3 Honolulu police officers charged with killing 16-year-old boy
One police officer was charged with murder and two police officers were charged with attempted murder in connection with the fatal shooting of a 16-year-old boy, Honolulu prosecutors said Tuesday.
The indictment comes after a grand jury declined last week to indict the same three officials in the shooting that killed Iremamber Sykap on April 5 with body camera videos and 40 videos from other cameras nearby.
Geoffrey HL Thom has been charged with second degree murder.
Zackary K. Ah Nee and Christopher Fredeluces were each charged with attempted second degree murder.
Thom is a five year veteran of the Honolulu Police Department. Ah Nee and Fredeluces have been with the department for three and 10 years respectively.
All three officers face life imprisonment without parole if convicted. A man who answered the phone at a number listed for Thom said he didn’t take calls. Listed numbers for Ah Nee and Fredeluces could not be found immediately.
Honolulu Police Interim chief Rade Vanic said he was surprised by the prosecution’s decision to prosecute after a grand jury decided not to prosecute.
âThis is highly unusual and we are not aware of any similar action taken in the past. While we await the judgment of the court, we will continue to protect and serve the community as we always have, âhe said in a statement.
The officers are deprived of their police powers and assigned to desk duty.
Malcom Lutu, president of the state police officers’ union, said in a statement: “We continue to trust the process and will continue to stand by our officers.”
Police said Sykap drove a stolen Honda that has been linked to armed robbery, burglary, handbag theft and car theft, and led officers on a car chase prior to the shooting.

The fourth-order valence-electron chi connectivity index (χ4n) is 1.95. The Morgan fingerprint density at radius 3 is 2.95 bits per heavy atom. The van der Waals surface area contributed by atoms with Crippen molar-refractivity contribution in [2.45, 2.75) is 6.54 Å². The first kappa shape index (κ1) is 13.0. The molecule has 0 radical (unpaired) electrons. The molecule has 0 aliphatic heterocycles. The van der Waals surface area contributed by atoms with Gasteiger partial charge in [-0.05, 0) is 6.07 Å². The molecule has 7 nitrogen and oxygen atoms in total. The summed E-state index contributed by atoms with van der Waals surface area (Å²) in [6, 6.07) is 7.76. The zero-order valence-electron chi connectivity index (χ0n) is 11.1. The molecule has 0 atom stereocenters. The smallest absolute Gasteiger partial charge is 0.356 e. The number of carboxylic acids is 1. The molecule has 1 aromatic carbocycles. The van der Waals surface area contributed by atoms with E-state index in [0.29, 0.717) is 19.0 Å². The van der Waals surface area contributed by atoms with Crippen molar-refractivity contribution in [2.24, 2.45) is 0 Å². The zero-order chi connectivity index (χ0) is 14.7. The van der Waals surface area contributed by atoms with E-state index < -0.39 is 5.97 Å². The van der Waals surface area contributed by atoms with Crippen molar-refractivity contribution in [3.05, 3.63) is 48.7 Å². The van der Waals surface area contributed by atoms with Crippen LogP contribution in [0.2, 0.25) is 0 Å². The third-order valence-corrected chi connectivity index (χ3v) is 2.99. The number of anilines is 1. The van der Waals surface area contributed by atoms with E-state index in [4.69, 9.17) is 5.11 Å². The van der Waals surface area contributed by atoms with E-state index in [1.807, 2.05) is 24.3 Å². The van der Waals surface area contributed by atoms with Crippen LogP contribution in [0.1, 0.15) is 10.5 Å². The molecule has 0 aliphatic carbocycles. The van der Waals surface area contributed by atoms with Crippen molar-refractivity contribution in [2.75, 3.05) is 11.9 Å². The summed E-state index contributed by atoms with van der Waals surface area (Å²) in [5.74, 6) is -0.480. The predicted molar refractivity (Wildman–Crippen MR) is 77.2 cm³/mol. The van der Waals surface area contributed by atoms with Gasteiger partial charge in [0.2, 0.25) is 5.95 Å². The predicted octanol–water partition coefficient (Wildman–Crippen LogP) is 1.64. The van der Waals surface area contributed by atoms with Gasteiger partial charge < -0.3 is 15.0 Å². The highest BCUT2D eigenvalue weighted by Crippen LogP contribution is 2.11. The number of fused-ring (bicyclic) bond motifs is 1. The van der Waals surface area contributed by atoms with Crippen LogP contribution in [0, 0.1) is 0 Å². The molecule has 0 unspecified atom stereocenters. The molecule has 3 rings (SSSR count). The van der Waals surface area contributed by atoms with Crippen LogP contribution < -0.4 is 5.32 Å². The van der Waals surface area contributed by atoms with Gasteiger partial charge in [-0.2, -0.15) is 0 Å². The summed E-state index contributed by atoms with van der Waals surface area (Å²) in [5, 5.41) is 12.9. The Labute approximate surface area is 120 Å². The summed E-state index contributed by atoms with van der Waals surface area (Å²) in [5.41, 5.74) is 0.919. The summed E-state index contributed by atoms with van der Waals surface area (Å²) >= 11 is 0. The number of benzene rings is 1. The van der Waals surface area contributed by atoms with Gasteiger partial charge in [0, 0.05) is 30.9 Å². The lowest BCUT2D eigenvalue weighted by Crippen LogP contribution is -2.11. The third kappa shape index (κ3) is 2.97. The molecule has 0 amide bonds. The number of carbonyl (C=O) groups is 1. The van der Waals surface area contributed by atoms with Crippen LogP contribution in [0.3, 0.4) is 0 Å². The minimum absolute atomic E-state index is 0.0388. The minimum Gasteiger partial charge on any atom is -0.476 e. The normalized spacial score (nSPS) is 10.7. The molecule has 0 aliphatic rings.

Deputy Prosecutor Christopher Van Marter said in court documents that Thom fired 10 shots into the Honda’s rear window “without provocation”. Eight of the shots hit Sykap, injuring the back of the head, neck, upper back and left arm. Sykap was pronounced dead upon arrival at the hospital.
Fredeluces fired a shot but didn’t hit Sykap, he said.
Van Marter said while Thom claimed the Honda was rammed into his patrol car, the body camera footage did not show it. Thom’s squad car had “a few minor picks and some black scratches,” said Van Marter.
He said Ah Nee shot Mark Sykap, Iremamber’s brother, who was also in the car, several times. Mark Sykap suffered gunshot wounds in his right shoulder and right hand.
The police have refused to release recordings taken with the officers’ body camera. KGMB-TV received the footage last month, however. The video shows an officer right behind the Honda as he fires 10 consecutive shots at the back of the driver’s seat. Then the Honda accelerates.
Matt Dvonch, special investigator for the Honolulu District Attorney, said it was not uncommon for prosecutors to ask a judge to determine the likely cause of a crime after a grand jury refused to indict an individual.
He said prosecutors are not bringing new evidence to the case that they did not have when the case went to the grand jury.
Eric Seitz, a lawyer representing Sykap’s family on a civil lawsuit against the city and unidentified police officers, said he was pleased that prosecutors are following up on the case.
“We suspected from the start that the shooting was totally unjustified when we started getting information about what was happening,” he said. “Now that we have seen the additional evidence attached to the charges, we have no question that this was an event that could and should have been prevented.”
The family’s lawsuit alleges negligence, assault, and assault. It asked a state court to award damages, reimburse costs and state that the officers’ use of lethal force was unlawful and unauthorized.
Jacquie Esser, an assistant public defender for the state not involved in the case, said it was critical that the police be held responsible if they use excessive force and kill unarmed people or if they commit misconduct.
“This is a huge step towards accountability, which is critical to the community’s trust in their police system,” she said.
The three officers were due to appear in court on June 25.